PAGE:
So now we further on ask, is the debt the problem in attracting investors into ZISCO?  Are debtors complaining about the ZISCO debt?  Are they saying we will not come into ZISCO because ZISCO has a debt?  Legally, what happens if there is a new investor and the one who created the debt was Government, was the major share holder, will the investor still worry about a debt that was not created by him because this was a legacy debt, it belongs to the old investor and the old investor or shareholder is Government.

To me, I do not really see why we must be bothering ourselves as to taking over the debt because automatically it follows that the debtors, the people that are owed money, the creditors will definitely chase Government because Government was the major shareholder in the previous ZISCO.  I do not see how they will chase the new investor because the new investor is a new person unknown to them, but again, if I go back, Mr. Speaker, is the debt the problem to the investor?

When ESSAR came into the deal and took over ZISCO, was there no debt?  The debt was there but the investor was still able to come in and operate it.  Perhaps the starting point , Mr. Speaker, is for the Minister to explain to us exactly why the ESSAR deal collapsed, then it becomes easier for us to understand whether it is the issue of the debt because according to my understanding, we have had two investors before.  ESSAR came in and operated but they disappeared Asia Metal was interested.   They came in but Government pushed them out.  They were not interested in Asia Metal.  There were many investors.  Is the problem the debt?

Now, if we do not address certain fundamentals, even if we inherit that debt and we take it over as Government, there are key issues that the investor will be interested in ensuring they are solved before they can put in their money.  For example, if the investor comes in with his money, the day he wants to pay his workers at ZISCO, will the bank be able to give him that money because that money will not be coming from Europe straight to the workers?  It has to go through the banking system.  Have we sorted or agreed with the conditions for the banking system that if there is an investor, allow him to access his money?  If the investor makes a profit, are our systems sorted out to enable this investor to take back the profits that he has made to his country?

I am sure these are the key salient issues that we must address other than just looking at the debt because I strongly believe the investor is not very worried about the debt.  Fair and fine, let us agree Government takes over the debt, but how about these other key issues? 

One of the problems that made ESSAR leave was the fact that they could not get the mining rights from the Ministry of Mines and Mining Development.  The Ministry of Environment, Water and Climate provided the rights to access water.  Then the Ministry of Energy and Power Development assured them that we will give you the energy, but the Ministry of Mines and Mining Development did not give them the rights to access the mineral which they so needed for the operation of that plant.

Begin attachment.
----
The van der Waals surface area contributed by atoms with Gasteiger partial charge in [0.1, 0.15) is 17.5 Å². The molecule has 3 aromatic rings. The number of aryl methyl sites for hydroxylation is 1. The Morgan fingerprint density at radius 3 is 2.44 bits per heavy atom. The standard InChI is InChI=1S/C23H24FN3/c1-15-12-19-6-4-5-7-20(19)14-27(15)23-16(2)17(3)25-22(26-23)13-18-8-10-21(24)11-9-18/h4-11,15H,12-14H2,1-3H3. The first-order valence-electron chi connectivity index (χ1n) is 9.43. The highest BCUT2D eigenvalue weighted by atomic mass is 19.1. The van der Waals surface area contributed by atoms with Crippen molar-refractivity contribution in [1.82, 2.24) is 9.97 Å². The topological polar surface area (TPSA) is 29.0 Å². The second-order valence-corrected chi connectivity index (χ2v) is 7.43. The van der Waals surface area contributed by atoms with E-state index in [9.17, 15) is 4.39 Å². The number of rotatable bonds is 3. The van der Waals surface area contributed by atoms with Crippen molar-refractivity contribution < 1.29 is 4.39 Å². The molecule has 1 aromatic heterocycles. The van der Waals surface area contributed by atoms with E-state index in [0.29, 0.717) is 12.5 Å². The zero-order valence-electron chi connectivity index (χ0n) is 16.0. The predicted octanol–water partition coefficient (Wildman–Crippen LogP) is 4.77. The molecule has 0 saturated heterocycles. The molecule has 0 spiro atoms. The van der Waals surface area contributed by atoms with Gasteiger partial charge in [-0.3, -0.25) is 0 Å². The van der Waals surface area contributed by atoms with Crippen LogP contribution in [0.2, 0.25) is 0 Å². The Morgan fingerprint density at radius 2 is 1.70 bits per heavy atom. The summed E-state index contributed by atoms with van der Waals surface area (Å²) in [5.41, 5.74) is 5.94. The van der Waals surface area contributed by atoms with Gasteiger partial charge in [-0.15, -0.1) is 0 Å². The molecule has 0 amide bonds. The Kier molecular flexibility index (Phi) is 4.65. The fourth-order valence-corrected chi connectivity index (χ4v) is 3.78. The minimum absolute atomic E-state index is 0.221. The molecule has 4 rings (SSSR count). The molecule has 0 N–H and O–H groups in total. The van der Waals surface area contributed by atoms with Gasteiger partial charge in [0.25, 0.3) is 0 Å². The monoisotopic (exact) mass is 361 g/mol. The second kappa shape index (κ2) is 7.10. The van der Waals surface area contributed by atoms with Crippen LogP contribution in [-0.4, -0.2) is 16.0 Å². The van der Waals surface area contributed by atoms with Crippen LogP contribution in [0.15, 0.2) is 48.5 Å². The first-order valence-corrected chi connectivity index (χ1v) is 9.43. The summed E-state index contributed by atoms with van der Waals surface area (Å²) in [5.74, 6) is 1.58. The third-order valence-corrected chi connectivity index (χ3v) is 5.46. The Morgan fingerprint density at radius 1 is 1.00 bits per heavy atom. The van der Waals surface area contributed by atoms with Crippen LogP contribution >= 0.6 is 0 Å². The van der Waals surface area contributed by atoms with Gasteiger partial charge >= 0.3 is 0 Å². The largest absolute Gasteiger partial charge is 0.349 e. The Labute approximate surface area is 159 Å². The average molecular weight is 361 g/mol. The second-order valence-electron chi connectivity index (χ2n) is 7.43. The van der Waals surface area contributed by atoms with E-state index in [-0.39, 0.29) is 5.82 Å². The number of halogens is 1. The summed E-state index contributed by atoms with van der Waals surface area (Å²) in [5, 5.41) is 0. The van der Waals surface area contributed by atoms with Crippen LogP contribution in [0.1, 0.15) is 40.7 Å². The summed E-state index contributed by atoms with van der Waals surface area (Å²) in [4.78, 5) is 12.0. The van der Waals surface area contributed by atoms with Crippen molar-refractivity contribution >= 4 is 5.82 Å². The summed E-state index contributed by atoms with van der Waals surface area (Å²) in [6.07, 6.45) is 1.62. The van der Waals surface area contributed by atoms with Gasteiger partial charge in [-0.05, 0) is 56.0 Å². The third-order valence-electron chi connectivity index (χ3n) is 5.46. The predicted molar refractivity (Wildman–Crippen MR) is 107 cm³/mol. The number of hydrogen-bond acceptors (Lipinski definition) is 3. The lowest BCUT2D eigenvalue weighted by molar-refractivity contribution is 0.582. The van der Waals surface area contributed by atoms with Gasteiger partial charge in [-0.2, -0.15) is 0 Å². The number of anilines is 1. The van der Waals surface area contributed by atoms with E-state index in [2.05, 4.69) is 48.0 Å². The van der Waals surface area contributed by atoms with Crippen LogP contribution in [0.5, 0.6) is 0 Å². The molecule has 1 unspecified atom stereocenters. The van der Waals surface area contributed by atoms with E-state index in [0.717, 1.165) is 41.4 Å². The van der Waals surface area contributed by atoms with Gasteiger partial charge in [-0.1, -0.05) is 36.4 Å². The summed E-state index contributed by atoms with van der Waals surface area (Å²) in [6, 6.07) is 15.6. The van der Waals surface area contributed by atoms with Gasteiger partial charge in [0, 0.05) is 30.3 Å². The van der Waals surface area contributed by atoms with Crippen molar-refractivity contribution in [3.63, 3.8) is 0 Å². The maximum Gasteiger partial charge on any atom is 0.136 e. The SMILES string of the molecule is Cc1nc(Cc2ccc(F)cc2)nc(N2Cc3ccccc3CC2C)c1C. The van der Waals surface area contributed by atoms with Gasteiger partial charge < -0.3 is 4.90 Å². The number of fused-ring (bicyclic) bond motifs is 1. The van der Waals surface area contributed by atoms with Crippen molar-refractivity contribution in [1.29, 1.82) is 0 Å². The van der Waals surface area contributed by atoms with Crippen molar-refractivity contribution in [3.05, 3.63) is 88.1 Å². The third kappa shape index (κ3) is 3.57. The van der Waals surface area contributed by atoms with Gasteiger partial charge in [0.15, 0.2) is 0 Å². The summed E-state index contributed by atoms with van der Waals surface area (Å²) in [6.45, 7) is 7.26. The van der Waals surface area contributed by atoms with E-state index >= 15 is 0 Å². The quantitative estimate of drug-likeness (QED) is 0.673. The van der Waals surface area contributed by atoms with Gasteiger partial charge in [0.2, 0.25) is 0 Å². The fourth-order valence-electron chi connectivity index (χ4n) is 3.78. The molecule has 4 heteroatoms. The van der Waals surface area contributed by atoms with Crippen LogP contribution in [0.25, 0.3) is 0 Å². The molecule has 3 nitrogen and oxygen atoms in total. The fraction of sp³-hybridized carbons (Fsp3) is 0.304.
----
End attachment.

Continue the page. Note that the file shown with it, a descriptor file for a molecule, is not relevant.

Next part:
Now, Hwange Colliery, is it ready to supply the coke?  Is the Railways able to carry the coal to ZISCO?  As long as we do not address these things together with the debt, I am sure we will still come back to this Parliament.  The Minister will still come back to this Parliament announcing that the investor has left or he is not able to start like we saw with these gentlemen who had signed for the rehabilitation of Beitbridge-Masvingo-Chirundu highway because there are certain key fundamentals that need to be addressed in the economy to attract the investor, not just the debt.  I have just mentioned some of them.

We have generally talked about the ease of doing business.  That is a major factor for every investment that comes into this country.  For as long as we just look at the debt and do not address these other things which are serious bottle necks to every investor who wants to start up, we will not find any investors.  Now, we also have the issue of workers.  The workers’ salaries - that is a local debt.  Where are the workers going to claim their money?  Is it from Government or from the former ZISCO who is Government because that is the major shareholder of the former ZISCO or are they going to claim their arrears from the new investor?  I think all these issues must be sorted out and made clear even within that deal. 

Now, the Minister yesterday reported that one of the things that the new investor is going to do is to put up a plant.  I did not hear in his report what the shareholding of Government is because we have already the infrastructure called ZISCO.  Now, what happens?  Are they putting up a new plant?  Which part of the plant?  Is it just the furnaces because we have all this other rolling stock and the equipment for rolling up the bars and the angle iron equipment moulding?

All this is infrastructure that is already in the hands of Government and must be given a certain percentage of value so that it determines the shareholding in the new investment.  Perhaps the Minister must also indicate to us what exactly the new holding structure being proposed is between the new investor and the Government because these are key.  My view also, Mr. Speaker, would be to ensure that key players like the National Railways of Zimbabwe and Hwange Colliery Company, they must have a stake in this deal.  They must have shareholding.  It is important because it affects them directly and they will affect ZISCO’s operations directly.  So, we need to ensure that these key stakeholders have a share into the operations of ZISCO so that there is no way we will tomorrow blame Hwange for not playing its part to ensure that there is coal at ZISCO or there is coal for the coke ovens.